The link below points is a case where the neighborhood limit (administrative) coincides with a transmission line.

http://www.openstreetmap.org/edit#map=20/-20.53192/-54.61887

Can I use part of this line (including in relation to the neighborhood) as a limit?

Doubt is the fact that the transmission line be air and the limit neighborhood, though imaginary, earthly being (one is on top and the other is down).

See which already has a line on site, which is part of the relationship between neighborhoods and is correct because it is two-way street, with flower bed in the middle.

If possible, can I delete the line, getting the map "cleaner" (Concept Lean / Kaizen).

Another question - within the same subject - is if I can use part of a area (cutting her off) as neighborhood boundary in a relationship. I did it but when rendeirizado in the browser area is strange, sounding line.

asked 11 Dec '15, 00:45

seth's gravatar image

seth
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If the (legal) definition of the boundary is the powerline, then I would include it in the relation. If it just happens to be coincident, then I'd draw a separate way for the boundary line. Same with the area you mentioned.

Since the map uses an overhead view, I don't think the fact that the powerline is in the air not on the ground is a big deal. Plus, usually boundaries include a certain amount of airspace above the land.

BTW, you can tag the boundary-only lines as boundary=administrative.

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answered 11 Dec '15, 14:39

neuhausr's gravatar image

neuhausr
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accept rate: 20%

edited 11 Dec '15, 14:41

@neuhausr, thanks for your answer.

(11 Dec '15, 22:19) seth

I would draw 2 ways, one for the boundary, one for the transmission line, just next to one another. Or you could draw them over each other and let them share nodes (which makes it a bit harder to edit afterwards). Problem with this is, is that nodes on a transmission line need to have a power-tag. So you cannot add additional nodes for smoothness. Of course, overlapping ways have a different meaning from ways that are just next to each other. Is the neighborhood border really coinciding with the transmission line ?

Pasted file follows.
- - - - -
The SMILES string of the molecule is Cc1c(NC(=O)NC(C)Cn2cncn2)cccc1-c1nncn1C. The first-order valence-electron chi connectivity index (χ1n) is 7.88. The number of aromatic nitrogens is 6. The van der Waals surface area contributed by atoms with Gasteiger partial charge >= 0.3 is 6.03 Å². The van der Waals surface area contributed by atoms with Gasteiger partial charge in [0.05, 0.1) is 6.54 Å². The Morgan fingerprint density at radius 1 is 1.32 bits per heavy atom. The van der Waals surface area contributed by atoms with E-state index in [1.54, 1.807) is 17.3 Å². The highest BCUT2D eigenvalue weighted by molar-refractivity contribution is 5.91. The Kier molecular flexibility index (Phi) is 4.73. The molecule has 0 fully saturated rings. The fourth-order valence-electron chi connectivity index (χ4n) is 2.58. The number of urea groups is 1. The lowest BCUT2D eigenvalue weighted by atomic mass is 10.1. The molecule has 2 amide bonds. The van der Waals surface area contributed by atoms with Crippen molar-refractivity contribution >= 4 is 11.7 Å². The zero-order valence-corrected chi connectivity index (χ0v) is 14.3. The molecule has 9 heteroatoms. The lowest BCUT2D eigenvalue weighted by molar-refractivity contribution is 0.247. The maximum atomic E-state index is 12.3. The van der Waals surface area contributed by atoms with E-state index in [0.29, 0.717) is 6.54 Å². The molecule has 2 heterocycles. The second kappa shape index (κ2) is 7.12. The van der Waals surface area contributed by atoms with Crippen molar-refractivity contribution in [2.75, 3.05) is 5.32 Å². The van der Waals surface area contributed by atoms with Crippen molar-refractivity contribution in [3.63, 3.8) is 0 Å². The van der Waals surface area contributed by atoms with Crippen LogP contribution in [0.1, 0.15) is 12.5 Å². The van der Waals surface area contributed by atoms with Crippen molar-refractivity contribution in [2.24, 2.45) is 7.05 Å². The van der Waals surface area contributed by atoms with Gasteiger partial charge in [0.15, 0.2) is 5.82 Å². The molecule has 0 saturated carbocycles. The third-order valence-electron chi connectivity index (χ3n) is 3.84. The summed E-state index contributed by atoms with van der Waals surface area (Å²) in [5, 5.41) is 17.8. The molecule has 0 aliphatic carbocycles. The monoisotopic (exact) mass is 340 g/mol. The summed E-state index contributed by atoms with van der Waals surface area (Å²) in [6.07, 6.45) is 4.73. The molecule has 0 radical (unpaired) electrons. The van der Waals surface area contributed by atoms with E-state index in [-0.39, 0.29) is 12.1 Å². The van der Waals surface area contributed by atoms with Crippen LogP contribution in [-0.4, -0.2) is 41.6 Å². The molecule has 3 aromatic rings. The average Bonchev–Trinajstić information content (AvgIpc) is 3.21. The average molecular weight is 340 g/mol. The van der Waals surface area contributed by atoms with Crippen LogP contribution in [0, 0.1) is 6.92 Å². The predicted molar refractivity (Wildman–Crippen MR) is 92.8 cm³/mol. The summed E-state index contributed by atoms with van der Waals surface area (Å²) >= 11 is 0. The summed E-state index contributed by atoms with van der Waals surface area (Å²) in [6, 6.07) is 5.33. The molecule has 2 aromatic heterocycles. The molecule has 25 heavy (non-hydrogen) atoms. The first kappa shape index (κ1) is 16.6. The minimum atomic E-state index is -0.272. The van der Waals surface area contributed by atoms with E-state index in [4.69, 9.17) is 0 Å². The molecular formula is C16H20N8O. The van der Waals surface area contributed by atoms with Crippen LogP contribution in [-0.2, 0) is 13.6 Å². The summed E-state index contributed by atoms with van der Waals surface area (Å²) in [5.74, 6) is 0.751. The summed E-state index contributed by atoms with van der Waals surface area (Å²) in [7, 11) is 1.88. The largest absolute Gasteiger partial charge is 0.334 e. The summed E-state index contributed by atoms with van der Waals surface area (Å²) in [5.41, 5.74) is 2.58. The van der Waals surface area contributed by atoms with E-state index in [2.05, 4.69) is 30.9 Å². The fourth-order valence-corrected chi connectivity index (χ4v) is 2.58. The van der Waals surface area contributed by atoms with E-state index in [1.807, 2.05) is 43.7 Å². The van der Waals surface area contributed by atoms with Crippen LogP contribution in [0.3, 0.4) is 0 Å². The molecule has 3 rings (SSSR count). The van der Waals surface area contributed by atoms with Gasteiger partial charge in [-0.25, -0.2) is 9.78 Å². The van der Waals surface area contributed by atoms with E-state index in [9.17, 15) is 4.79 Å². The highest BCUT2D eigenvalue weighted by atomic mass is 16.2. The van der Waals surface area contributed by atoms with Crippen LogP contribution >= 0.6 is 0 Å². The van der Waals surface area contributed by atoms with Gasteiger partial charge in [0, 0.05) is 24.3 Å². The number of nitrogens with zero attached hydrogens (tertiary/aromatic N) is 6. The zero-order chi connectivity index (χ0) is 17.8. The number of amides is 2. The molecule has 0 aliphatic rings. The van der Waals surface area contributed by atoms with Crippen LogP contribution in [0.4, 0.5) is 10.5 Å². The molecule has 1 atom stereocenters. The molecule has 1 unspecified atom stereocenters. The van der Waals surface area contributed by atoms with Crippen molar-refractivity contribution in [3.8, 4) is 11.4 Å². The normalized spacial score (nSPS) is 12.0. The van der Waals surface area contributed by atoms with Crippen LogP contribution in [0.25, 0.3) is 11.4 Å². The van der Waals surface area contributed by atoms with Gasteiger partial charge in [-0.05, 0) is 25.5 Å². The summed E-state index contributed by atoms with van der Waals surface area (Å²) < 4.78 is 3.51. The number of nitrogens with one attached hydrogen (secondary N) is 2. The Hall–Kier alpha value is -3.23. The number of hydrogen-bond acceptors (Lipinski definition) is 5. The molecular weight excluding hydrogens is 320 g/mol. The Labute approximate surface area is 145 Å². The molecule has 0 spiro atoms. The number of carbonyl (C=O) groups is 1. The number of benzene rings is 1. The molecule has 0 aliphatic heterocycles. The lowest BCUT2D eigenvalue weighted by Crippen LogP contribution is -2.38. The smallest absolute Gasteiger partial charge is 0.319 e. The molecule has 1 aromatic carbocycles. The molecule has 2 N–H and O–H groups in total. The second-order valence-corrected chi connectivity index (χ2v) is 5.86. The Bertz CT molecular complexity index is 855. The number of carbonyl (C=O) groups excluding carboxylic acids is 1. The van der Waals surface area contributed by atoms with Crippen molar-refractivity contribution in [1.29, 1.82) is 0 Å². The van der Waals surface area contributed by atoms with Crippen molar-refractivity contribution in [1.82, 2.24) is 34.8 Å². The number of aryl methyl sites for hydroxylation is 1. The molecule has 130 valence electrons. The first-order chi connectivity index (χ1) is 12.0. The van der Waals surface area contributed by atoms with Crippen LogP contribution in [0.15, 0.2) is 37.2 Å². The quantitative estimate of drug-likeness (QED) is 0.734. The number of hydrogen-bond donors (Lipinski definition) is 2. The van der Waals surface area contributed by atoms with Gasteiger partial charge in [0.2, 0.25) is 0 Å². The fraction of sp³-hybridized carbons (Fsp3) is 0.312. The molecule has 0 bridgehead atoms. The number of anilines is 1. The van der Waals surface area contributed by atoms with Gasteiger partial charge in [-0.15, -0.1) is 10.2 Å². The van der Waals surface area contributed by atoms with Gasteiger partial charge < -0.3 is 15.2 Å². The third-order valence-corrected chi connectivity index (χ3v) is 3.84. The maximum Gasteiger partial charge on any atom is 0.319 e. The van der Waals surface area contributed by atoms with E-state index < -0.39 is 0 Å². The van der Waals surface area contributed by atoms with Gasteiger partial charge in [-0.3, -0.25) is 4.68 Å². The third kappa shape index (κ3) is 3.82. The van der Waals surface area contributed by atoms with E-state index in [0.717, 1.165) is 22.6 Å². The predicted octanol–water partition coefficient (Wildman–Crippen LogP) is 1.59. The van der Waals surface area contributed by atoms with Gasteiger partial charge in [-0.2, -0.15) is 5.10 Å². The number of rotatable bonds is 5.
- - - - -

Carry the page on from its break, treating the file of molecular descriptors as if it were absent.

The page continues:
Please do not delete the transmission line, this is correct data (I assume). Let the renderers decide to show the line or not. In case you use JOSM for editing, you can always apply a filter to hide either the border or the transmission line, depending on what you are working on.

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answered 11 Dec '15, 07:45

escada's gravatar image

escada
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accept rate: 21%

1

There is a parallel line tool in the Potlatch2 toolbox that is ideal for this. JOSM seems to have a parallel tool as well. I could not find one in iD

(11 Dec '15, 08:09) andy mackey

Ok. The limit goes exactly where the transmission line. But my intention is just the opposite, ie using the transmission line as a limit and exclude the other line. But the question is whether it is semantically correct because the transmission line is air, and the limit is land (even if imaginary).

(11 Dec '15, 10:25) seth
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question asked: 11 Dec '15, 00:45

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last updated: 11 Dec '15, 22:34

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